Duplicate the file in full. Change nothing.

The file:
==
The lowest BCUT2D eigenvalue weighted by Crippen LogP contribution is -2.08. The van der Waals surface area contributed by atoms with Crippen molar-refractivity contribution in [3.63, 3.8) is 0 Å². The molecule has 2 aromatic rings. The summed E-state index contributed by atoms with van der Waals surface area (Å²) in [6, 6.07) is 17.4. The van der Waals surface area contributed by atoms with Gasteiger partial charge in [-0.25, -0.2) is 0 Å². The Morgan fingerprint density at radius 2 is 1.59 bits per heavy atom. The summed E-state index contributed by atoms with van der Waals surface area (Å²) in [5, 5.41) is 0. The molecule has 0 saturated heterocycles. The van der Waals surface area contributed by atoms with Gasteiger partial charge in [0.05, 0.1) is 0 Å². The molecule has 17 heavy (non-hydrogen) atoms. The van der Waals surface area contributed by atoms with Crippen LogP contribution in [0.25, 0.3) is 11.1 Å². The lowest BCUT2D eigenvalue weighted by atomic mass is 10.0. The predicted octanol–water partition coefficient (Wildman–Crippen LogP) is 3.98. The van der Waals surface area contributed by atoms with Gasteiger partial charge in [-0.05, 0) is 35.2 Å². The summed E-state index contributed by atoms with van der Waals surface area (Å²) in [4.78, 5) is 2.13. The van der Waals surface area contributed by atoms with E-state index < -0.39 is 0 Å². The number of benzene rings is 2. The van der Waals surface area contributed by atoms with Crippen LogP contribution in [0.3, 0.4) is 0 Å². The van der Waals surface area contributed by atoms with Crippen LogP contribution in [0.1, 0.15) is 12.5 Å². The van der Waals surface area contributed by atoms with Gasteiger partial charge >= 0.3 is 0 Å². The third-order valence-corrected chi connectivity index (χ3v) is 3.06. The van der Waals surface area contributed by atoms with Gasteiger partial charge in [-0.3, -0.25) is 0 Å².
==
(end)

The lowest BCUT2D eigenvalue weighted by Crippen LogP contribution is -2.08. The van der Waals surface area contributed by atoms with Crippen molar-refractivity contribution in [3.63, 3.8) is 0 Å². The molecule has 2 aromatic rings. The summed E-state index contributed by atoms with van der Waals surface area (Å²) in [6, 6.07) is 17.4. The van der Waals surface area contributed by atoms with Gasteiger partial charge in [-0.25, -0.2) is 0 Å². The Morgan fingerprint density at radius 2 is 1.59 bits per heavy atom. The summed E-state index contributed by atoms with van der Waals surface area (Å²) in [5, 5.41) is 0. The molecule has 0 saturated heterocycles. The van der Waals surface area contributed by atoms with Gasteiger partial charge in [0.05, 0.1) is 0 Å². The molecule has 17 heavy (non-hydrogen) atoms. The van der Waals surface area contributed by atoms with Crippen LogP contribution in [0.25, 0.3) is 11.1 Å². The lowest BCUT2D eigenvalue weighted by atomic mass is 10.0. The predicted octanol–water partition coefficient (Wildman–Crippen LogP) is 3.98. The van der Waals surface area contributed by atoms with Gasteiger partial charge in [-0.05, 0) is 35.2 Å². The summed E-state index contributed by atoms with van der Waals surface area (Å²) in [4.78, 5) is 2.13. The van der Waals surface area contributed by atoms with E-state index < -0.39 is 0 Å². The number of benzene rings is 2. The van der Waals surface area contributed by atoms with Crippen LogP contribution in [0.3, 0.4) is 0 Å². The van der Waals surface area contributed by atoms with Crippen LogP contribution in [0.1, 0.15) is 12.5 Å². The van der Waals surface area contributed by atoms with Gasteiger partial charge >= 0.3 is 0 Å². The third-order valence-corrected chi connectivity index (χ3v) is 3.06. The van der Waals surface area contributed by atoms with Gasteiger partial charge in [-0.3, -0.25) is 0 Å².